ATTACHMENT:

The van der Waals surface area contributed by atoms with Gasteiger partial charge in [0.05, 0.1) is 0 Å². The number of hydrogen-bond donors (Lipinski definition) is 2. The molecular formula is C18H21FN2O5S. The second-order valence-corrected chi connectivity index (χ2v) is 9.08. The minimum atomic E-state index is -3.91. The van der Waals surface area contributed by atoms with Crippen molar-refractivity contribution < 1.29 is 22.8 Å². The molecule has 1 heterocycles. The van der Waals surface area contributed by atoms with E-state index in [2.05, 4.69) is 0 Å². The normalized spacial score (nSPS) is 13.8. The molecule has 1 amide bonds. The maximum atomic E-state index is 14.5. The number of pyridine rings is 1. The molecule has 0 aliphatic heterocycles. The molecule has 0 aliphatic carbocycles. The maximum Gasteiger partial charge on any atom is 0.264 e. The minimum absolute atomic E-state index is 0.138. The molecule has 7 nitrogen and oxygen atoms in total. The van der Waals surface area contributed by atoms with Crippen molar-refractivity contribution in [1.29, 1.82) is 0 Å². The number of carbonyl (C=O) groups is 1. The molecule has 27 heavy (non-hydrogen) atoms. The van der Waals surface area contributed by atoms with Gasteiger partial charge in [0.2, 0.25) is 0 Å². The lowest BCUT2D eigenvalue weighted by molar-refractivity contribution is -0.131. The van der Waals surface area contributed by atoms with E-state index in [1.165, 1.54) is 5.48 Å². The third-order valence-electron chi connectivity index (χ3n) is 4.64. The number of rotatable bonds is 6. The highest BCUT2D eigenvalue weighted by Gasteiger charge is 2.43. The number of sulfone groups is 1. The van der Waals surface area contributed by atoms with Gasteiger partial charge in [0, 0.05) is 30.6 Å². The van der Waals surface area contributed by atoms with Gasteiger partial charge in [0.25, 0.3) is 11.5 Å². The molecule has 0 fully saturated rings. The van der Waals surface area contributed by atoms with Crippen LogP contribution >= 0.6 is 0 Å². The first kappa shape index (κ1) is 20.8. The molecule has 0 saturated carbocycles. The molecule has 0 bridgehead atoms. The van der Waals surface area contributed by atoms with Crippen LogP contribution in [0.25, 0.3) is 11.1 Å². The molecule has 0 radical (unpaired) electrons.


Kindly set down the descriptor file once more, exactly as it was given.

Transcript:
The van der Waals surface area contributed by atoms with Gasteiger partial charge in [0.05, 0.1) is 0 Å². The number of hydrogen-bond donors (Lipinski definition) is 2. The molecular formula is C18H21FN2O5S. The second-order valence-corrected chi connectivity index (χ2v) is 9.08. The minimum atomic E-state index is -3.91. The van der Waals surface area contributed by atoms with Crippen molar-refractivity contribution < 1.29 is 22.8 Å². The molecule has 1 heterocycles. The van der Waals surface area contributed by atoms with E-state index in [2.05, 4.69) is 0 Å². The normalized spacial score (nSPS) is 13.8. The molecule has 1 amide bonds. The maximum atomic E-state index is 14.5. The number of pyridine rings is 1. The molecule has 0 aliphatic heterocycles. The molecule has 0 aliphatic carbocycles. The maximum Gasteiger partial charge on any atom is 0.264 e. The minimum absolute atomic E-state index is 0.138. The molecule has 7 nitrogen and oxygen atoms in total. The van der Waals surface area contributed by atoms with Crippen molar-refractivity contribution in [1.29, 1.82) is 0 Å². The number of carbonyl (C=O) groups is 1. The molecule has 27 heavy (non-hydrogen) atoms. The van der Waals surface area contributed by atoms with Gasteiger partial charge in [0.2, 0.25) is 0 Å². The lowest BCUT2D eigenvalue weighted by molar-refractivity contribution is -0.131. The van der Waals surface area contributed by atoms with E-state index in [1.165, 1.54) is 5.48 Å². The third-order valence-electron chi connectivity index (χ3n) is 4.64. The number of rotatable bonds is 6. The highest BCUT2D eigenvalue weighted by Gasteiger charge is 2.43. The number of sulfone groups is 1. The van der Waals surface area contributed by atoms with Gasteiger partial charge in [0, 0.05) is 30.6 Å². The van der Waals surface area contributed by atoms with Gasteiger partial charge in [0.25, 0.3) is 11.5 Å². The molecule has 0 fully saturated rings. The van der Waals surface area contributed by atoms with Crippen LogP contribution >= 0.6 is 0 Å². The first kappa shape index (κ1) is 20.8. The molecule has 0 saturated carbocycles. The molecule has 0 bridgehead atoms. The van der Waals surface area contributed by atoms with Crippen LogP contribution in [0.25, 0.3) is 11.1 Å². The molecule has 0 radical (unpaired) electrons.